Gonads, Biology

GONADS -

They develop from the mesoderm of the embryo.

The gonads are the sex glands; the ovaries and the testes. They produce ova and sperms respectively i.e. cytogenic in nature but also secrete hormones.

(a) OVARIES. The hormones produced by the ovaries include oestrogens, progesterone, relaxin and inhibinlactin. (i) Oestrogens. These are secreted by the cells of Graafian (ovarian) follicles.

It stimulates the development of female secondary sex characteristics during puberty and maintains them through the reproductive years of adult life. It also stimulates maturation of ova (in the ovaries) and development of the uterine epithelium and the mammary glands.

(ii) Progesterone. It is secreted by the corpus luteum of the ovary.

It stimulates further development of the uterine epithelium and mammary glands. It is also required for the formation of the placenta and for the maintenance of pregnancy. Both estradiol and progesterone are required for ovulation.

(iii) Relaxin. It is secreted by the corpus luteum only during the later stages of pregnancy and helps to soften ligaments, especially those that hold the pubic symphysis together.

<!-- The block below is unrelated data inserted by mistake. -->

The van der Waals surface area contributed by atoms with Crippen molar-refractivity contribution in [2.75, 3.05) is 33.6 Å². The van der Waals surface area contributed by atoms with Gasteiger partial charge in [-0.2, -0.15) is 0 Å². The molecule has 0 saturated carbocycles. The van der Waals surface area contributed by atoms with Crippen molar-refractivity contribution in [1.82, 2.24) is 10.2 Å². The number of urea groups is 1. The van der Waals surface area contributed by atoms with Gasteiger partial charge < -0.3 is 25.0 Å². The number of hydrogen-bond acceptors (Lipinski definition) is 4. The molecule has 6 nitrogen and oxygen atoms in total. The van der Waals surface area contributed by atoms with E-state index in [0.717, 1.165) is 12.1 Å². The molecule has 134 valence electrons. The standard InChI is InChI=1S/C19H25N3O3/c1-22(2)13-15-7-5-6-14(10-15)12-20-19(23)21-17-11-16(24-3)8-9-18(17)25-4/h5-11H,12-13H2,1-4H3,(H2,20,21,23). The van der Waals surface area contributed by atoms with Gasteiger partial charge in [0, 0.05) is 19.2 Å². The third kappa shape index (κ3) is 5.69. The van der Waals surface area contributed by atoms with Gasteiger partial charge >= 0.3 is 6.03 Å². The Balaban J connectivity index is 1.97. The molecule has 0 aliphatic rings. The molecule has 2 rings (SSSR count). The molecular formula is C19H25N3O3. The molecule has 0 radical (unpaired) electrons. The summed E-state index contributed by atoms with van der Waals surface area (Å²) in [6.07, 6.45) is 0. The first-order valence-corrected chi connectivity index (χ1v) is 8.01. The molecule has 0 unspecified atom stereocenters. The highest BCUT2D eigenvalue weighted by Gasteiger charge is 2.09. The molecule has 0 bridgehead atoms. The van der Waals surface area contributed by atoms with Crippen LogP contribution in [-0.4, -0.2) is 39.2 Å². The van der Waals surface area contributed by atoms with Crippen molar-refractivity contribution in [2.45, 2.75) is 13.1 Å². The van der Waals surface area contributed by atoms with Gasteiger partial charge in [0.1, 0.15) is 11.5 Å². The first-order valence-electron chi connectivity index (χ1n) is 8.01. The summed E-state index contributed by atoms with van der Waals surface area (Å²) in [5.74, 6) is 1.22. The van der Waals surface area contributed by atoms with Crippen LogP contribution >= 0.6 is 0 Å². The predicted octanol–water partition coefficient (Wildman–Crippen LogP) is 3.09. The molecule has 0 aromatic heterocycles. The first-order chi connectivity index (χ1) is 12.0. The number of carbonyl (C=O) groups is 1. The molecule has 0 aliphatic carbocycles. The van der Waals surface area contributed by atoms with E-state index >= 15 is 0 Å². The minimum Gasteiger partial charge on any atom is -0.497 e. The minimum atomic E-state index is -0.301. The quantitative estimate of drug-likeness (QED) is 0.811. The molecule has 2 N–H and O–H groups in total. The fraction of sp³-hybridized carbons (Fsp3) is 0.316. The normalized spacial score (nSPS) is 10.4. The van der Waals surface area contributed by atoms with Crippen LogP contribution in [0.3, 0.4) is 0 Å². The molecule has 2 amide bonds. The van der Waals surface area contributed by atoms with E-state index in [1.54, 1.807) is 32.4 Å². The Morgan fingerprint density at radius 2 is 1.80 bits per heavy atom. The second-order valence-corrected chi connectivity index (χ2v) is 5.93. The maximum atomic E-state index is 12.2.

It may also affect other ligamets, e.g., if it affects a woman's foot ligaments, she may experience an increase in shoe size following pregnancy.

(iv) Inhibinlactin. Inhibinlactin is secreted by the corpus luteum. Inhibin hormone inhibits and actin hormone activates the FSH and GnRH production.

(b) TESTES

A pair of testes is situated in the scrotum of male. The connective tissue present between the seminiferous tubules in a testis contain small clusters of endocrine cells called interstitial cells or Leydig's cells.

These cells secrete various male sex - hormones called androgens. The principal androgen is testosterone.

Posted Date: 10/2/2012 7:10:49 AM | Location : United States







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